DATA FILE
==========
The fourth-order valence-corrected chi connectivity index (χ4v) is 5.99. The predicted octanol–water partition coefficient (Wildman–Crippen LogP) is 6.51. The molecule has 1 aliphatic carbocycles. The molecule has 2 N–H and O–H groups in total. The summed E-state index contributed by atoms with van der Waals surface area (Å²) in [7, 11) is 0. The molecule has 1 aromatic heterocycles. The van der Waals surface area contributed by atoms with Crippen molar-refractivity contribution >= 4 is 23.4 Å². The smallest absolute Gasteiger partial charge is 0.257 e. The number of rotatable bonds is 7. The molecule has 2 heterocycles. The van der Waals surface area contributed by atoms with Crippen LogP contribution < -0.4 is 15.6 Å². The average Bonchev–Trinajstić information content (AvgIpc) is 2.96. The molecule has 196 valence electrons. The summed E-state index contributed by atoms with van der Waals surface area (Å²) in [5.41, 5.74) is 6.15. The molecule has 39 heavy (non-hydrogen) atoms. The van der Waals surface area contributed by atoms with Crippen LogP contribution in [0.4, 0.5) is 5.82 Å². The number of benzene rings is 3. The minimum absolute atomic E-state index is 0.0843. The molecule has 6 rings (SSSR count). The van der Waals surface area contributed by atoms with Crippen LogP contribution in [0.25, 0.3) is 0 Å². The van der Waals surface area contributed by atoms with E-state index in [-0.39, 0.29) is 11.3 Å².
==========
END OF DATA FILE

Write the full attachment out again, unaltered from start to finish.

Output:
The fourth-order valence-corrected chi connectivity index (χ4v) is 5.99. The predicted octanol–water partition coefficient (Wildman–Crippen LogP) is 6.51. The molecule has 1 aliphatic carbocycles. The molecule has 2 N–H and O–H groups in total. The summed E-state index contributed by atoms with van der Waals surface area (Å²) in [7, 11) is 0. The molecule has 1 aromatic heterocycles. The van der Waals surface area contributed by atoms with Crippen molar-refractivity contribution >= 4 is 23.4 Å². The smallest absolute Gasteiger partial charge is 0.257 e. The number of rotatable bonds is 7. The molecule has 2 heterocycles. The van der Waals surface area contributed by atoms with Crippen LogP contribution < -0.4 is 15.6 Å². The average Bonchev–Trinajstić information content (AvgIpc) is 2.96. The molecule has 196 valence electrons. The summed E-state index contributed by atoms with van der Waals surface area (Å²) in [5.41, 5.74) is 6.15. The molecule has 39 heavy (non-hydrogen) atoms. The van der Waals surface area contributed by atoms with Crippen LogP contribution in [0.4, 0.5) is 5.82 Å². The number of benzene rings is 3. The minimum absolute atomic E-state index is 0.0843. The molecule has 6 rings (SSSR count). The van der Waals surface area contributed by atoms with Crippen LogP contribution in [0.25, 0.3) is 0 Å². The van der Waals surface area contributed by atoms with E-state index in [-0.39, 0.29) is 11.3 Å².